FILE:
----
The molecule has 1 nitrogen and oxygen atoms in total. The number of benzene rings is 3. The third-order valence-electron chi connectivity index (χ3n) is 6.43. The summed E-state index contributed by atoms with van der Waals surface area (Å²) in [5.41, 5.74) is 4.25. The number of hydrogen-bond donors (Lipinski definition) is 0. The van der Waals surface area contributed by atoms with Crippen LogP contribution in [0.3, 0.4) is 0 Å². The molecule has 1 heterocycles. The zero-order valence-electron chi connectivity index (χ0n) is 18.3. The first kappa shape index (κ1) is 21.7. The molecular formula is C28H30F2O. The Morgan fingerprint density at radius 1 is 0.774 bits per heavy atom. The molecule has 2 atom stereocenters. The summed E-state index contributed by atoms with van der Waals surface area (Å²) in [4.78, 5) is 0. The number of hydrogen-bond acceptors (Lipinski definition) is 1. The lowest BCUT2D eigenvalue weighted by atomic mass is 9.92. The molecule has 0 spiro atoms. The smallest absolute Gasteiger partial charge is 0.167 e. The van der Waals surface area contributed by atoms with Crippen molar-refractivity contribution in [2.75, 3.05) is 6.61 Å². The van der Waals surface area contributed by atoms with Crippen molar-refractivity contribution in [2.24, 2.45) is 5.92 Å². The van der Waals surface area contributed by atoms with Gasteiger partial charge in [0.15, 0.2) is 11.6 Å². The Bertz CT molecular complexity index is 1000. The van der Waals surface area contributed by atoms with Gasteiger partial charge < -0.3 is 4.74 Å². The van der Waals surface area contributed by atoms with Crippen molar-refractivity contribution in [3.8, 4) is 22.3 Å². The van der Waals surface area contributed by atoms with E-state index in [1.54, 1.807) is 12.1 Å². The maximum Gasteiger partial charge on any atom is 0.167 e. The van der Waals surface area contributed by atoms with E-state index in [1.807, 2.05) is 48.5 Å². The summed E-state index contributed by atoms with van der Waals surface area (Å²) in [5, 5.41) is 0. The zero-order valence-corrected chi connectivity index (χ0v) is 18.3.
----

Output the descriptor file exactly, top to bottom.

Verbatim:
The molecule has 1 nitrogen and oxygen atoms in total. The number of benzene rings is 3. The third-order valence-electron chi connectivity index (χ3n) is 6.43. The summed E-state index contributed by atoms with van der Waals surface area (Å²) in [5.41, 5.74) is 4.25. The number of hydrogen-bond donors (Lipinski definition) is 0. The van der Waals surface area contributed by atoms with Crippen LogP contribution in [0.3, 0.4) is 0 Å². The molecule has 1 heterocycles. The zero-order valence-electron chi connectivity index (χ0n) is 18.3. The first kappa shape index (κ1) is 21.7. The molecular formula is C28H30F2O. The Morgan fingerprint density at radius 1 is 0.774 bits per heavy atom. The molecule has 2 atom stereocenters. The summed E-state index contributed by atoms with van der Waals surface area (Å²) in [4.78, 5) is 0. The number of hydrogen-bond acceptors (Lipinski definition) is 1. The lowest BCUT2D eigenvalue weighted by atomic mass is 9.92. The molecule has 0 spiro atoms. The smallest absolute Gasteiger partial charge is 0.167 e. The van der Waals surface area contributed by atoms with Crippen molar-refractivity contribution in [2.75, 3.05) is 6.61 Å². The van der Waals surface area contributed by atoms with Crippen molar-refractivity contribution in [2.24, 2.45) is 5.92 Å². The van der Waals surface area contributed by atoms with Gasteiger partial charge in [0.15, 0.2) is 11.6 Å². The Bertz CT molecular complexity index is 1000. The van der Waals surface area contributed by atoms with Gasteiger partial charge < -0.3 is 4.74 Å². The van der Waals surface area contributed by atoms with Crippen molar-refractivity contribution in [3.8, 4) is 22.3 Å². The van der Waals surface area contributed by atoms with E-state index in [1.54, 1.807) is 12.1 Å². The maximum Gasteiger partial charge on any atom is 0.167 e. The van der Waals surface area contributed by atoms with E-state index in [1.807, 2.05) is 48.5 Å². The summed E-state index contributed by atoms with van der Waals surface area (Å²) in [5, 5.41) is 0. The zero-order valence-corrected chi connectivity index (χ0v) is 18.3.